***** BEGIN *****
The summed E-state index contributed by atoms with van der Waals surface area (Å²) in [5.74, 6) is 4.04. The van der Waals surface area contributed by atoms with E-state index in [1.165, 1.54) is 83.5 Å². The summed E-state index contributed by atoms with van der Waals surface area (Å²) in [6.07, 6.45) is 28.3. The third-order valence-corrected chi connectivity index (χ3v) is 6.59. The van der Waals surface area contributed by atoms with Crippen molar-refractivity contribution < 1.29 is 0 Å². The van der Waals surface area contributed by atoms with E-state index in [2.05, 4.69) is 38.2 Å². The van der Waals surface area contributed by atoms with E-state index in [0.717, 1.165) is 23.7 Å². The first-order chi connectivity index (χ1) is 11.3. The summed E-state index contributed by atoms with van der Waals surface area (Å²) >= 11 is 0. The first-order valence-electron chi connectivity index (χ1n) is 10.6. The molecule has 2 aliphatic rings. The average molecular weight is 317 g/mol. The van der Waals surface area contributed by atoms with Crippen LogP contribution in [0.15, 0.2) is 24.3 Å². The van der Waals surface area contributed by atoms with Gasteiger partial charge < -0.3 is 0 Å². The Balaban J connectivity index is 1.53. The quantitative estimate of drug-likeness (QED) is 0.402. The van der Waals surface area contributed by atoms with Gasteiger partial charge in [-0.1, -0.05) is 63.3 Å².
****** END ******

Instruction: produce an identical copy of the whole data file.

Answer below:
The summed E-state index contributed by atoms with van der Waals surface area (Å²) in [5.74, 6) is 4.04. The van der Waals surface area contributed by atoms with E-state index in [1.165, 1.54) is 83.5 Å². The summed E-state index contributed by atoms with van der Waals surface area (Å²) in [6.07, 6.45) is 28.3. The third-order valence-corrected chi connectivity index (χ3v) is 6.59. The van der Waals surface area contributed by atoms with Crippen molar-refractivity contribution < 1.29 is 0 Å². The van der Waals surface area contributed by atoms with E-state index in [2.05, 4.69) is 38.2 Å². The van der Waals surface area contributed by atoms with E-state index in [0.717, 1.165) is 23.7 Å². The first-order chi connectivity index (χ1) is 11.3. The summed E-state index contributed by atoms with van der Waals surface area (Å²) >= 11 is 0. The first-order valence-electron chi connectivity index (χ1n) is 10.6. The molecule has 2 aliphatic rings. The average molecular weight is 317 g/mol. The van der Waals surface area contributed by atoms with Crippen LogP contribution in [0.15, 0.2) is 24.3 Å². The van der Waals surface area contributed by atoms with Gasteiger partial charge < -0.3 is 0 Å². The Balaban J connectivity index is 1.53. The quantitative estimate of drug-likeness (QED) is 0.402. The van der Waals surface area contributed by atoms with Gasteiger partial charge in [-0.1, -0.05) is 63.3 Å².